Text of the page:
July 26, 2014

Posts on fiscal wake-up tour

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Tuesday, December 22, 2009 - 11:46 AM

U.S. House Speaker Nancy Pelosi and other members of Congress got a lot of good advice recently when representatives of The Concord Coalition’s fiscal advisory councils visited Capitol Hill to present their recommendations.

The basic message: Elected officials must make some dramatic changes to put the country on a more responsible fiscal course, protect our economic future and avoid saddling our children and grandchildren with massive debt.

Advisory council members from across the country -- Atlanta, Iowa, Milwaukee, Northern California and Philadelphia -- met with members of Congress and their staffs as part of The Concord Coalition’s National Conference of Fiscal Stewardship this month in Washington. The Fiscal Advisory Council of Northern Virginia had already met with several members of Congress in the fall. Representatives from the University of Denver, where the Fiscal Stewardship Project featured a special student engagement initiative this year, also attended the conference and met with elected officials.

In the conference’s opening...

Monday, November 16, 2009 - 12:29 PM

For the last few weeks, members of Congress have been increasingly pushing for a bipartisan commission to tackle the nation's fiscal challenges. The impetus has been the need to raise the debt limit as the national debt rapidly approaches the $12 trillion statutory ceiling. Because legislation to raise the debt limit is must-pass, lawmakers are trying to tie commission creation to the legislative language. Senator Evan Bayh highlighted this issue in a letter to Majority Leader Harry Reid, which was co-signed by nine additional senators. The Blue Dog coalition of Democrats in the House also recently announced their support for a commission.

Last week, Budget Committee Chairman Senator Kent Conrad held...

Monday, October 26, 2009 - 4:40 PM

The Concord Coalition’s Fiscal Wake-Up Tour made its second stop in Denver on Thursday, drawing around 700 people of all ages for a day-long collection of events.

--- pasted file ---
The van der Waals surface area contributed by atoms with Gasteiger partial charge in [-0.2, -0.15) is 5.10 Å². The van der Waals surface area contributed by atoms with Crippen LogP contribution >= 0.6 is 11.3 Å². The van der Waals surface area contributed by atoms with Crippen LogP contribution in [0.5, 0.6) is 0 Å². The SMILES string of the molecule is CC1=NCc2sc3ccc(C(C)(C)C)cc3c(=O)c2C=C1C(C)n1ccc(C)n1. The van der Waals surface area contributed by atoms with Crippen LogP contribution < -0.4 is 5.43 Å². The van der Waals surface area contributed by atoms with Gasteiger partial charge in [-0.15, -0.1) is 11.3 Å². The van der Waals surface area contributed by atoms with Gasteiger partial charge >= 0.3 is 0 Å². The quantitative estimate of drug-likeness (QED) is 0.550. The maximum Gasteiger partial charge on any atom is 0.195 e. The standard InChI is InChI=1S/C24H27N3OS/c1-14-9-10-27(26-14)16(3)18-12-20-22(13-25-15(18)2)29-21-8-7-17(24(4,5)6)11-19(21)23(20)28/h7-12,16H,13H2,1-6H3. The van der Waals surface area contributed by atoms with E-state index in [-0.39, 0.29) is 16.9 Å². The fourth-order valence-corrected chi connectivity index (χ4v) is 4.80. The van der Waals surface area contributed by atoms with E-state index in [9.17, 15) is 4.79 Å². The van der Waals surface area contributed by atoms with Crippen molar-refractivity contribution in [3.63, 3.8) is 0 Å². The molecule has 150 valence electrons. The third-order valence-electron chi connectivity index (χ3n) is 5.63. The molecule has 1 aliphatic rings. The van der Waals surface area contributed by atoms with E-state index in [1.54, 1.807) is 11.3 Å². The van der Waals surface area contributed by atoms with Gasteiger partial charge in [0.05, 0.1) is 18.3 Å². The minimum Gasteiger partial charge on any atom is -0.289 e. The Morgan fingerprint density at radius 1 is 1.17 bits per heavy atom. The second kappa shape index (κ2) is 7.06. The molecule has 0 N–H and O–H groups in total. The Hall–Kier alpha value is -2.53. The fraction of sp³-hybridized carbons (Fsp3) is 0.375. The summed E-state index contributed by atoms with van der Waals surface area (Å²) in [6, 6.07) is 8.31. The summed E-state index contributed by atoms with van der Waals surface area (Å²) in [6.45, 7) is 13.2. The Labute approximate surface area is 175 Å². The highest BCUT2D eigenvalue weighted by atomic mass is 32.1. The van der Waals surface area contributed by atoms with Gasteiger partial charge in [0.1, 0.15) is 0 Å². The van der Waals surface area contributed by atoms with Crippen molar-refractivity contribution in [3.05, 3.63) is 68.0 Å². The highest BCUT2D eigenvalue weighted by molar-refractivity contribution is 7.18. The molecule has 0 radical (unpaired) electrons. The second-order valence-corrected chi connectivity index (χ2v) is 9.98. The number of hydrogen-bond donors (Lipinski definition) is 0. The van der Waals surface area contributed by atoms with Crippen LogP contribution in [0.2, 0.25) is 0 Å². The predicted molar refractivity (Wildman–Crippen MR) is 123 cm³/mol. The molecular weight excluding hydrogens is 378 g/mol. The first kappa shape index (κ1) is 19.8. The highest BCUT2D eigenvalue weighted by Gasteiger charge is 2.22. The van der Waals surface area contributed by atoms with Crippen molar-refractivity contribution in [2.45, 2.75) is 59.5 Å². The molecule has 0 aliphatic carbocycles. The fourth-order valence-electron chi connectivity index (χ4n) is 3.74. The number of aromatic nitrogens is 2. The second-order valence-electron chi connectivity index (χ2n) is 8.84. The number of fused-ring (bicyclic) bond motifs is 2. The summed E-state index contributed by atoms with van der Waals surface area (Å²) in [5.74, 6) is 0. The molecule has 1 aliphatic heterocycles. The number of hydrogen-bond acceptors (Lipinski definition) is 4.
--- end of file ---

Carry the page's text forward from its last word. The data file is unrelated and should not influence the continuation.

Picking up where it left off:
The message of fiscal responsibility found receptive audiences as college students and others heard experts discuss the country's long-term fiscal problems and some possible solutions. The sense of concern in the audience was palpable, as was the frustration with government officials who have failed to take effective action.

Early in the day, nearly 300 Colorado college students participated in “Paying for America,” a student summit held at the the Cable Center on the University of Denver campus. (You can watch the summit panels here.)

They heard from a collection of budget experts, student activists, and filmmakers including: ...

Friday, August 28, 2009 - 9:52 AM

Perhaps even more than most of Concord’s Fiscal Wake-Up Tour programs, the one in Maine this week underscored the need for a really big alarm clock.

The recession has sliced into the government's revenue while putting its spending on steroids. Concord Executive Director Robert L. Bixby offered the Wake-Up Tour audience of more than 200 in Kennebunkport a troubling factoid: last month’s federal deficit of $180 billion was larger than the deficit for all of 2007.

And on the same day, the Obama administration released a grim projection of $9 trillion in deficits over the next decade, $2 trillion higher than its previous estimate. When this was reported in Kennebunkport, fretful murmurs swept through the room. 

Even the $9 trillion figure is probably too optimistic, according to Concord’s analysis. So to borrow an analogy from David M. Walker, president and CEO of The Peter G. Peterson Foundation: Watch out for the "tsunami" that’s on the way.

Then there’s the current status of the health care debate: High interest in new government services and assistance, considerably less enthusiasm for proposals to pay for them. And not all that...

Friday, August 28, 2009 - 9:50 AM

Speakers in the Fiscal Wake-Up Tour sometimes worry that all the bad news they are delivering may be leave audiences too discouraged about the country’s future. Too much gloom and doom, after all, could cause some people to simply throw up their hands in despair.